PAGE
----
## Abstract

We show that several classical quantities controlling compressed-sensing performance directly match classical parameters controlling algorithmic complexity. We first describe linearly convergent restart schemes on first-order methods solving a broad range of compressed-sensing problems, where sharpness at the optimum controls convergence speed. We show that for sparse recovery problems, this sharpness can be written as a condition number, given by the ratio between true signal sparsity and the largest signal size that can be recovered by the observation matrix. In a similar vein, Renegar's condition number is a data-driven complexity measure for convex programmes, generalizing classical condition numbers for linear systems. We show that for a broad class of compressed-sensing problems, the worst case value of this algorithmic complexity measure taken over all signals matches the restricted singular value of the observation matrix which controls robust recovery performance. Overall, this means in both cases that, in compressed-sensing problems, a single parameter directly controls both computational complexity and recovery performance. Numerical experiments illustrate these points using several classical algorithms.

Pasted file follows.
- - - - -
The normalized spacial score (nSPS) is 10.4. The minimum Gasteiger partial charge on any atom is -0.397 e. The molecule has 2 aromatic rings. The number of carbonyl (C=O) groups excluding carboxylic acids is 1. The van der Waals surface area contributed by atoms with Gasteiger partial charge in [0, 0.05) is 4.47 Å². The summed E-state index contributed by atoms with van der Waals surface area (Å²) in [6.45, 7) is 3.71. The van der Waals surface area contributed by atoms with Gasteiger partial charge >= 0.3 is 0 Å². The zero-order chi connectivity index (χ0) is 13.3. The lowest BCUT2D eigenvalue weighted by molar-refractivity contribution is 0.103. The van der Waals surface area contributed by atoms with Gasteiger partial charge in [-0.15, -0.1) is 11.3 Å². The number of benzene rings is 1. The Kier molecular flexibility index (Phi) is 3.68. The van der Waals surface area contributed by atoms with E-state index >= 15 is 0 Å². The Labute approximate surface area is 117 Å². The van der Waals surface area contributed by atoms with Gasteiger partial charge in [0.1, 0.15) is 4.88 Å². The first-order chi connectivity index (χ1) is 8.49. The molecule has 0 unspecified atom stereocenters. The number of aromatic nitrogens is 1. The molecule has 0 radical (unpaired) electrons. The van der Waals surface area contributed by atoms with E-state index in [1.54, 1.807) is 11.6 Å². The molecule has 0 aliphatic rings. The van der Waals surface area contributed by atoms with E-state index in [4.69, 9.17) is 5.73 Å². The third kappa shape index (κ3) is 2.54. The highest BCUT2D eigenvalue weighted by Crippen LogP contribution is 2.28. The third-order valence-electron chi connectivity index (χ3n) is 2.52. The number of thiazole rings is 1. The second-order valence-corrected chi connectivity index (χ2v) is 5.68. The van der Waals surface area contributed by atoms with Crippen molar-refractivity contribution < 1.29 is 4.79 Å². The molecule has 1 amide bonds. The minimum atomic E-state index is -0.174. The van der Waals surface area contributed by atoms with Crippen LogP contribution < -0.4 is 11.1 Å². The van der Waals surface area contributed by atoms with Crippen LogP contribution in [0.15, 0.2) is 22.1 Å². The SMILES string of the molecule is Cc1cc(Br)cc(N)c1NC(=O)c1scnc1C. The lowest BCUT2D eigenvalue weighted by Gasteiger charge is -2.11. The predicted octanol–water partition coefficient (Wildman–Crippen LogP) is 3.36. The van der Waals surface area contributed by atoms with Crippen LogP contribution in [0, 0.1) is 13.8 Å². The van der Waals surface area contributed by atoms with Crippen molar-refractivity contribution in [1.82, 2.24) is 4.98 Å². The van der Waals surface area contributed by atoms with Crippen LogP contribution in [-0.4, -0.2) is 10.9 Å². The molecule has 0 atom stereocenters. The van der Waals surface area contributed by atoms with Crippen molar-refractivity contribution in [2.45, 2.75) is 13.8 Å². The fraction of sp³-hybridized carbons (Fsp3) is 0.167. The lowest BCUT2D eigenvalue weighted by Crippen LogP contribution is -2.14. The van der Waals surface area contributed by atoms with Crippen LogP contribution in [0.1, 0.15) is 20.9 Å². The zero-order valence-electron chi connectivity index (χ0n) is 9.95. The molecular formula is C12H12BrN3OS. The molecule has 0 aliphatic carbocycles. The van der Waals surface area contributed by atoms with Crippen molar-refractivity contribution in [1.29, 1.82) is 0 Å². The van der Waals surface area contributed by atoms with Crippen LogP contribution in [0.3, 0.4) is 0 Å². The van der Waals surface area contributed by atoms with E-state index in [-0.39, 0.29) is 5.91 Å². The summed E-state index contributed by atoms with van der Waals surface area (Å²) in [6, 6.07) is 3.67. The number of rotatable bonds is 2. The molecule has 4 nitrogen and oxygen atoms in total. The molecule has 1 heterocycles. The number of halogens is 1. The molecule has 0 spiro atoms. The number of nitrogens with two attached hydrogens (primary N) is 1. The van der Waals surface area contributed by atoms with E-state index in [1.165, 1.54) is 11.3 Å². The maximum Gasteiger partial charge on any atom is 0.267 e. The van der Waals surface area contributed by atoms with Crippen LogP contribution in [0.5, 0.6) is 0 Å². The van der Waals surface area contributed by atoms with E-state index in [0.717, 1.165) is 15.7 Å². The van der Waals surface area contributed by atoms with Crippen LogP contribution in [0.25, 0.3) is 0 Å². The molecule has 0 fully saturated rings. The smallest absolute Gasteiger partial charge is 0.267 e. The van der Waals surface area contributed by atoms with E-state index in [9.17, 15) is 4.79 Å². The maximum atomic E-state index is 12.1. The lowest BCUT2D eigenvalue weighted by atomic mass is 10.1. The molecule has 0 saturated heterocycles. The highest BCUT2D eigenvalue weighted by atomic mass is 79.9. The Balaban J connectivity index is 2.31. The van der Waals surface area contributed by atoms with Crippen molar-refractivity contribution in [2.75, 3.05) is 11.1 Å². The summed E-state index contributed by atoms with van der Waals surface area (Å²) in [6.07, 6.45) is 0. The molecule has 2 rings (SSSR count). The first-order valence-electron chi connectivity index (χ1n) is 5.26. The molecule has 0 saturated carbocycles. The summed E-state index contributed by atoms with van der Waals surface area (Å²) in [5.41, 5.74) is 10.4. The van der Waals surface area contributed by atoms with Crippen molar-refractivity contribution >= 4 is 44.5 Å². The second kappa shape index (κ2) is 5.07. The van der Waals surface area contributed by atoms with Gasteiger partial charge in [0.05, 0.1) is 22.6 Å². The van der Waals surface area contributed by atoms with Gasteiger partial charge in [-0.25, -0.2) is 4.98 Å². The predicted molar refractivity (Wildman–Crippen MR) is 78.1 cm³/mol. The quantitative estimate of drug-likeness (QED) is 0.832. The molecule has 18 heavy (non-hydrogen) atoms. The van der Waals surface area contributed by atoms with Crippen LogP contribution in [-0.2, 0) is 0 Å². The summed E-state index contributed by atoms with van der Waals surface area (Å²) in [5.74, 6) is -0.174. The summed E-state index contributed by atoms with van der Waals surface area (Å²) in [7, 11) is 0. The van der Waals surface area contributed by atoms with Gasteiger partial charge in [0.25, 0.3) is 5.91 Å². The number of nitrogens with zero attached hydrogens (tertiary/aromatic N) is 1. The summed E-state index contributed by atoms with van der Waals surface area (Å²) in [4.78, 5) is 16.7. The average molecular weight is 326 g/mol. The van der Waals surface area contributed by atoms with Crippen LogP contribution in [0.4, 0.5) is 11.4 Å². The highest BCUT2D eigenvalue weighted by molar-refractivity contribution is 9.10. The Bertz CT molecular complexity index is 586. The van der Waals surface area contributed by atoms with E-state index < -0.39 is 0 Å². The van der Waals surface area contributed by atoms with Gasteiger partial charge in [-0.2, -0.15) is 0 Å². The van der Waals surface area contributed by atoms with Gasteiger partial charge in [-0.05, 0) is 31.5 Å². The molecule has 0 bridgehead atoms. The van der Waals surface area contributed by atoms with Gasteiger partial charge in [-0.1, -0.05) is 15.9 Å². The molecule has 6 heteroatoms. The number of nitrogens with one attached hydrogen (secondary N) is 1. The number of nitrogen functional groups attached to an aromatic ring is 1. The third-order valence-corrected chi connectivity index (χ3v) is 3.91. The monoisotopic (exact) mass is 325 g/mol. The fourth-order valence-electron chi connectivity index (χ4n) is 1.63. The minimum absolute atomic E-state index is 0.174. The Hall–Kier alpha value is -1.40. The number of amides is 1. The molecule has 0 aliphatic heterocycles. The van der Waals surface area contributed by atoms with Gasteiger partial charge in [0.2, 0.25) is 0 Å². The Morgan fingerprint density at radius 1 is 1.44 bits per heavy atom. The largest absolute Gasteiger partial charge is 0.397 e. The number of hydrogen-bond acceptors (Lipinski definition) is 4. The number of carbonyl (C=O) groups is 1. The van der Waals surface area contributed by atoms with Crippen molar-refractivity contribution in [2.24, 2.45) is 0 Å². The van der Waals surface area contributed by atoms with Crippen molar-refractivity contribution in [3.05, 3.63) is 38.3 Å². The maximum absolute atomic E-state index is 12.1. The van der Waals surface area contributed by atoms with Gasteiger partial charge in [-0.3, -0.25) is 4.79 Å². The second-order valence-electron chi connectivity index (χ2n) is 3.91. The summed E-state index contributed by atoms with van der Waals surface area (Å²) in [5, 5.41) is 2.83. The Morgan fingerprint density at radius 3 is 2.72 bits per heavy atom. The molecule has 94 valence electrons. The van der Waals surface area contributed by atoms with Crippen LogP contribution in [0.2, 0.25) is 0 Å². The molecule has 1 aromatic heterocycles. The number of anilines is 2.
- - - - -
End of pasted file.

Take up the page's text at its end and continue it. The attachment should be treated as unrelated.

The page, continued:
Original language | English (US) |
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Pages (from-to) | 1-32 |

Number of pages | 32 |

Journal | Information and Inference |

Volume | 9 |

Issue number | 1 |

DOIs | |

State | Published - Mar 1 2020 |

## All Science Journal Classification (ASJC) codes

- Analysis
- Statistics and Probability
- Numerical Analysis
- Computational Theory and Mathematics
- Applied Mathematics

## Keywords

- Error bounds
- Renegar's condition number
- Restart
- Sharpness
- Sparse recovery